“It’s not just about me but about every German citizen,” Merkel said during Thursday’s conference.
“This is not how you should treat your partners,” said Stephanie Hilebrand, a 38-year-old German woman who spoke to reporters with Reuters on Thursday from Berlin. “We’re not terrorists. Nor is our chancellor.” – Eurasia Review
Genes behind preschool, child care centre behavior problems?
A new study suggests that some children may be genetically predisposed to developing behavioral problems in child care and preschool settings.
Previous research has found that some children develop behavior problems at child care centers and preschools, despite the benefit of academic gains. It was never known, however, why some youngsters struggle in these settings and others flourish. The new study indicates that some children may be acting out due to poor self-control and temperament problems that they inherited from their parents.
The study’s lead author Shannon Lipscomb, an assistant professor of human development and family sciences at Oregon State University-Cascades, said the findings point to the reason that some children develop problem behavior at care centers, despite the best efforts of teachers and caregivers. The results are published online today in the International Journal of Behavioral Development.
“Assuming that findings like this are replicated, we can stop worrying so much that all children will develop behavior problems at center-based care facilities, because it has been a concern,” she said. “But some children (with this genetic predisposition) may be better able to manage their behavior in a different setting, in a home or smaller group size.”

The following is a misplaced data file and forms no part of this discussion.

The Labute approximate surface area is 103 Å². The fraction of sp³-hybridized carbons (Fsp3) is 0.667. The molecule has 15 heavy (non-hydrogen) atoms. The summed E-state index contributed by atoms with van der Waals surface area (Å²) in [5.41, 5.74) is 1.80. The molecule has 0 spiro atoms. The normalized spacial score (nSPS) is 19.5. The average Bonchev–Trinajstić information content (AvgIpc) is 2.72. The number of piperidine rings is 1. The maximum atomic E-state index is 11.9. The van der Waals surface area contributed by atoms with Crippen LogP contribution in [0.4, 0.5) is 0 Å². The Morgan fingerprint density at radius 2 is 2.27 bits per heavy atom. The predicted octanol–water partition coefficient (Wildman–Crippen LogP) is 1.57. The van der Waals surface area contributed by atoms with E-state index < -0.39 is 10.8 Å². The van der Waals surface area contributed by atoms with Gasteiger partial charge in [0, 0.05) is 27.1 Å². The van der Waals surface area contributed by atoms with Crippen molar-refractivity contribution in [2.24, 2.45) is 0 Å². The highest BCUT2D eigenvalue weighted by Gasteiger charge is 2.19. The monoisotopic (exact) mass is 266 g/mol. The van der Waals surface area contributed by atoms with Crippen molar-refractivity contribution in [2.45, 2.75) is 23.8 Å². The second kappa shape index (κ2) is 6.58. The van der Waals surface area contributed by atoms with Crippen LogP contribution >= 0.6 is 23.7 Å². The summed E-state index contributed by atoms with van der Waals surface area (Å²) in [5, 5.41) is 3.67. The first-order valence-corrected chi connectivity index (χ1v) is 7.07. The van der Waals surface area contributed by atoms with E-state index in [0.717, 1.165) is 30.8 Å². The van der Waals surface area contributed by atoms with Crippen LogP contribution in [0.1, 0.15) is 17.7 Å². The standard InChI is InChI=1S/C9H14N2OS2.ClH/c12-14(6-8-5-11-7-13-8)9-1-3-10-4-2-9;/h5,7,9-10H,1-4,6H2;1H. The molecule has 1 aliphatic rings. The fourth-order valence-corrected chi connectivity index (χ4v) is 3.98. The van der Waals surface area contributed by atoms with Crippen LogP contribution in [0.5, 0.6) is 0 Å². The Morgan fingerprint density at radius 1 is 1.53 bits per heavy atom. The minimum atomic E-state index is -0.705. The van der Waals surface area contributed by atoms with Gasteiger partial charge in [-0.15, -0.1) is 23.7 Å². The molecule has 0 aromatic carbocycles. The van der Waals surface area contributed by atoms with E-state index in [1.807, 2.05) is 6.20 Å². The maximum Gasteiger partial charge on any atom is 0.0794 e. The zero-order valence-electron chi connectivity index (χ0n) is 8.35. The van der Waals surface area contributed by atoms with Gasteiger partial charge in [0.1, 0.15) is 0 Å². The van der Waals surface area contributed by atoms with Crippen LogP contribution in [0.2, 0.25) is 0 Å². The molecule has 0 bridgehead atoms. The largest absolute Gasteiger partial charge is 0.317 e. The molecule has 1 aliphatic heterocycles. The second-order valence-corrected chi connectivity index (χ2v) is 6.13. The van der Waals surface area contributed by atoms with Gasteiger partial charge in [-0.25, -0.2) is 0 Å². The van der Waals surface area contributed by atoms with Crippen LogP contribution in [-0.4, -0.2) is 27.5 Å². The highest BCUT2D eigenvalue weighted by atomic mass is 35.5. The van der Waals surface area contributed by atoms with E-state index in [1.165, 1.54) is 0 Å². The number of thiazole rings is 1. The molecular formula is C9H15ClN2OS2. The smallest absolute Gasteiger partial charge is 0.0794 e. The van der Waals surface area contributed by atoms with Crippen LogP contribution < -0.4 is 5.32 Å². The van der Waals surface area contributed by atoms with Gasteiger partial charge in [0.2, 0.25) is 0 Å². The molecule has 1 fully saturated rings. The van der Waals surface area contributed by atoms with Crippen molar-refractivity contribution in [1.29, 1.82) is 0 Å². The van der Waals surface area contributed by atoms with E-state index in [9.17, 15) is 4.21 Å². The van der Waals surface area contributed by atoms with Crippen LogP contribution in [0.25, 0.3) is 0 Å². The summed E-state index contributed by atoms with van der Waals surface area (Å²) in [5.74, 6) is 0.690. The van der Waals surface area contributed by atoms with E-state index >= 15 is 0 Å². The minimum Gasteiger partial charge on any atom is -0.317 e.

Researchers from Oregon State University and other institutions collected data in 10 states from 233 families linked through adoption and obtained genetic data from birth parents as well as the children. They found that birth parents who had high rates of negative emotion and self-control, based on a self-reported temperament scale, were more likely to have children who struggled with behavioral issues such as lack of self-control and anger, in child care centers. They controlled for adoptive parent’s characteristics, and still found a modest effect based on the genetic link.
“We aren’t recommending that children are genetically tested, but parents and caregivers can assess a child’s needs and help them get to a setting that might be more appropriate,” Lipscomb said. “This study helps us to explain why some children struggle so much with large peer groups and heightened social interactions. It may not be a problem with a teacher or parent, but that they are struggling on a biological level.”`
Lipscomb is in OSU’s College of Public Health and Human Sciences. She is an expert on early childhood development and school readiness, and is particularly interested in adult influences on young children.
Researchers from the University of Oregon, Pennsylvania State University, University of Pittsburgh, University of California, Riverside, Yale Child Study Center, and Oregon Social Learning Center contributed to this study, which was supported by grants from the National Institutes of Health. – Eurasia Review